The Magic of Roku City? Rockin’ UX

Roku City is a shining example of how killer UX is pioneering digital space and how it could change the game for your company. (Photo: Roku)

What started as a simple screensaver has become a dynamic destination. What?

If you let a Roku idle for a bit, you land in an immersive, magenta-hued cityscape, where you can explore art deco theaters, cozy diners, elegant cafes, noir-ish mansions, and a romantic moon-kissed lagoon, all with a Blade Runner-esque vibe. This noteworthy screensaver has taken on a life of its own — known on social channels as Roku City — with fans dreaming of packing their bags to move in. That’s the power of some seriously good UX.

When most folks flick on their Rokus, the streaming hub that says it has more than 70 million active accounts, it’s generally because they want to watch a movie, show, or event. However, what has become quite clear is that many of these people are also spending a bit of time watching Roku’s dynamic screensaver.

“This particular screensaver has taken on a life of its own,” said the New York Times last year, pronouncing that idle Rokus had become “the unlikely venue for a massive public art experiment.” With the sheer size of Roku’s customer base, millions of homes peek into Roku City every night, providing a window into its dazzlingly enigmatic streets. “It’s always golden hour in Roku City — it’s really appealing to everyone,” shared Cheryl Singletary, a design director at Roku. And over time, an enthusiastic subculture of Roku City devotees has emerged on the web.

This digital cityscape was born in 2018 and was designed by Kyle Jones, a freelance graphic designer at the time who now works at Pixar. He imbued the digital urbanscape with 30 plus movie references, from the emerald city of Oz to Sleepless in Seattle, King Kong, Spider-Man, and more — crafting an aesthetic that dances between Art Deco and noir.

In the foreground, we see a shining strip of theaters with lit marquees, romantic restaurants, cafes, and apartment buildings. But across the river is a more pleasingly frightful affair, with rampaging monsters, voluptuous volcanoes, and other assorted chaos. This friction-y contrast is part of what makes Roku City so mesmerizing and easy to space out to as your mind wanders into the contours of this land that is, yes, a screen saver.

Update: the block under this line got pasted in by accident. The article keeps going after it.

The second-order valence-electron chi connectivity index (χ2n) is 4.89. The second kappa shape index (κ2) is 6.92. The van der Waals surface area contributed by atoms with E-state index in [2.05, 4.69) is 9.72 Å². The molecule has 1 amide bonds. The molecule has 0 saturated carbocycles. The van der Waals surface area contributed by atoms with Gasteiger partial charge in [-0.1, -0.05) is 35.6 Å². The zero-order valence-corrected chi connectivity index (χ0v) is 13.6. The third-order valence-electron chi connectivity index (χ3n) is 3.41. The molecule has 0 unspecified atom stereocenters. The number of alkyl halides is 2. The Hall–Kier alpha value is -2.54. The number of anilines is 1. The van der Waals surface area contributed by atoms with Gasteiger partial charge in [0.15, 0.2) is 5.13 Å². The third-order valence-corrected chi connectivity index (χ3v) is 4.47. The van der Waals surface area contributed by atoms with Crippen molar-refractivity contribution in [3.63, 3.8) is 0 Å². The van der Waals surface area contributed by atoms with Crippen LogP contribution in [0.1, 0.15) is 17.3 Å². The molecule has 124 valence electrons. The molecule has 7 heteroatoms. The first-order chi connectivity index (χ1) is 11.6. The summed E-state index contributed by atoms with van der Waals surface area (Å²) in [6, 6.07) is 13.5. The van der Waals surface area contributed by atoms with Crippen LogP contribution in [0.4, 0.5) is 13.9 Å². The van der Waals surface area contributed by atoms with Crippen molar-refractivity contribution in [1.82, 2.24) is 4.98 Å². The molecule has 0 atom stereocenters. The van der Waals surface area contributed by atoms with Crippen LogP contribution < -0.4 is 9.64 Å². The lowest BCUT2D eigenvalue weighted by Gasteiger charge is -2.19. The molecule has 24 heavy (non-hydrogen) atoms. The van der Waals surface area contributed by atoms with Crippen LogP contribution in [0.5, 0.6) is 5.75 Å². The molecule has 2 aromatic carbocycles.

Now, this digital Gotham is folding in something new: advertising.

While it’s a nascent endeavor, it’s a sign that Roku is pioneering new ways to grow at a time when other streaming services are cutting costs to stem subscriber loss. Roku had a strong last quarter of 2023, growing total revenue 20% year-over-year and, for the first time, opened Roku City up to major brand advertisers like MaNel and McDonald’s, integrating those brands’ visuals into their now-iconic screensaver, presenting a new way to engage their audience.

Earlier this summer, Grimace appeared in Roku City, bringing McD’s Golden Arches and all to R.C.’s Main Street, part of the first branded ad deal on the screensaver. Barbie’s marketing campaign this summer included adding an extravagant three-story Dreamhouse to Roku City, complete with an extensive shoe closet, hot pink slide, and rocking dance floor — along with a Barbie-branded Roku Movie Theater, with billboards showcasing the film’s trailer — representing a revolutionary approach to movie marketing. And more recently, an Acura dealership and a Walmart opened their own virtual storefronts, leaving some to speculate that Roku City may be spawning Roku Suburb.

Right now, it’s not clear exactly how much money Roku City ads may be bringing in, but Roku has said that there is more to come, suggesting that demand is higher than capacity. What is clear, however, is that Roku is building an ad-friendly digital city — which has become increasingly valuable real estate.

Last May, Paramount+ muscled into the Roku City space with its own “neighborhood” vis-à-vis a brand takeover that reimagined R.C.’s digital streetscape with Paramount-centric landmarks, from its logo to visual homages to Star Trek and Top Gun: Maverick among others — with billboards in this Paramount corner leading straight to Paramount content. What makes these engineered spaces valuable is the UX that makes them believable. Digital innovation is entering a new era of invention — and stellar UX is at the helm.




The contours of the marketing landscape are ever-changing; Roku has crafted a monetizable digital metropolis, birthing a completely new way to engage with its customer base. Marketers, take note. If you want to lead your company’s UX marketing innovation charge but need help figuring out where to start, Creative360 can help you dream up a whole new world where you can proudly plant your very own brand flag.